Stoneybatter is the country’s biggest gay neighbourhood, according to Daft.ie. A recently released report by the property website suggests 8.9% of its population are in same-sex relationships.
Taking a further look, the top ten ‘Pride Filled Places’ were all situated in Dublin and were tabulated per percentage of the area’s total population. Here’s the full rundown:
- Stoneybatter – 8.9%
- Grand Canal Dock – 8.3%
- Christchurch – 8.2%
- Dublin 8 – 7.9%
- Drumcondra – 7.9%
- Ranelagh – 7.6%
- Rathmines – 7.6%
- Smithfield – 7.5%
- East Wall 7.3%
- Dublin 1 – 7%
The research was conducted by Ronan Lyons, an economist and assistant professor of economics in Trinity College. He said “In Dublin’s ten most ‘Pride-Filled Places’, 8% of the population are in same-sex relationships, almost three times the fraction elsewhere in the city. The top ten areas saw their share in same-sex relationships rise from 5.6% in 2011 to 8% in 2016. Elsewhere in the city, the share rose by just 0.2%. Unsurprisingly, this strong level of demand in these neighbourhoods is pushing up sale and rental prices.”
For the basis of the report, same-sex couples were defined as households where there were only two inhabitants of the same gender and over the age of 30. The report is obviously not a perfect measure, as it may overstate the presence of same-sex couples, counting same gender siblings or housemates who may cohabitate. On the other hand, it may also understate same-sex couples as it doesn’t capture households where said couples share their property with others.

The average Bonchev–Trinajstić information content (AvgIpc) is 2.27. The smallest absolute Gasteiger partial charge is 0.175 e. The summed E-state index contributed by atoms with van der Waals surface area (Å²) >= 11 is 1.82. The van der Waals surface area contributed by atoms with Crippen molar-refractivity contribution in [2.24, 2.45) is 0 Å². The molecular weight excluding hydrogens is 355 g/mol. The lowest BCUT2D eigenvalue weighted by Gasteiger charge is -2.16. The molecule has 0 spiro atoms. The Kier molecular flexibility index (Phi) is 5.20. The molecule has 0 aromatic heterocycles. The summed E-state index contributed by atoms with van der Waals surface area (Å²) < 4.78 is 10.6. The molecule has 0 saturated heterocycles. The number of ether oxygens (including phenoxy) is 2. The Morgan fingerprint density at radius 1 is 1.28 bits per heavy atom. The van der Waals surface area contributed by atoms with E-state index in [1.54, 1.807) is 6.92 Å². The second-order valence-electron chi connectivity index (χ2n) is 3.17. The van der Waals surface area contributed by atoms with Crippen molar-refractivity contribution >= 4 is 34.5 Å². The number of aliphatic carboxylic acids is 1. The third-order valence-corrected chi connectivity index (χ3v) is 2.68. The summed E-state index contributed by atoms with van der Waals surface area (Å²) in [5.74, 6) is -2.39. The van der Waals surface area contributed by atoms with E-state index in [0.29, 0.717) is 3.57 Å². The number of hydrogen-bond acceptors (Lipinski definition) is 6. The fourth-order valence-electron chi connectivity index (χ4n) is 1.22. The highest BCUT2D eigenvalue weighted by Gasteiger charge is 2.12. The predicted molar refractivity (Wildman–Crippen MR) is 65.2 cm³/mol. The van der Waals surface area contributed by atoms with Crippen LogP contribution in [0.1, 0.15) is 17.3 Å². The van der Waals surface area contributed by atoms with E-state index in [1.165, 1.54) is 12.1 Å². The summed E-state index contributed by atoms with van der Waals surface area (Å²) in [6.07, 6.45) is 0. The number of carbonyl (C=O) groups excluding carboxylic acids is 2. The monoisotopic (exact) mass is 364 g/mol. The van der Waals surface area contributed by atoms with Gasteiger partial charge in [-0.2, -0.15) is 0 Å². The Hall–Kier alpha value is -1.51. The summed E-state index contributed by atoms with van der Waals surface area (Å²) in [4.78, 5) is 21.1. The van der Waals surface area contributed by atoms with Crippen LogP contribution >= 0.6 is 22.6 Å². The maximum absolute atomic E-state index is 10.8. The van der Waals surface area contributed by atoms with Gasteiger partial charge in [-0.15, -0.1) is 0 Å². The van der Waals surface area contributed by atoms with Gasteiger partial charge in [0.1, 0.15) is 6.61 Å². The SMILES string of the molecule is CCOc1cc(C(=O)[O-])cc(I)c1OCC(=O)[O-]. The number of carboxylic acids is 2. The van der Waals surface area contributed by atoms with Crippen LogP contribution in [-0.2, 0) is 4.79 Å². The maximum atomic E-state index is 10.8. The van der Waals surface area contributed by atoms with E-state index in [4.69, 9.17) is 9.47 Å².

In an interesting trend, rents in those neighbourhoods with a higher same-sex couple population are on average €150 more expensive per month than in other urban areas, with house prices in those areas rising 72% in the last five years compared with 60% in neighbouring districts. This begs the question have same-sex couples upscaled their areas or are they attracted to certain types of neighbourhoods? Do they follow their LGBT+ friends, do they research LGBT+ friendly areas or is the whole thing a matter of coincidence?
Martin Clancy from Daft finished the report by saying: “This data serves both as a celebration and barometer of social change in Ireland over the last number of years. [It’s] informative about the evolution of Dublin’s neighbourhood’s and the clear emergence of pride-filled places in the capital.”
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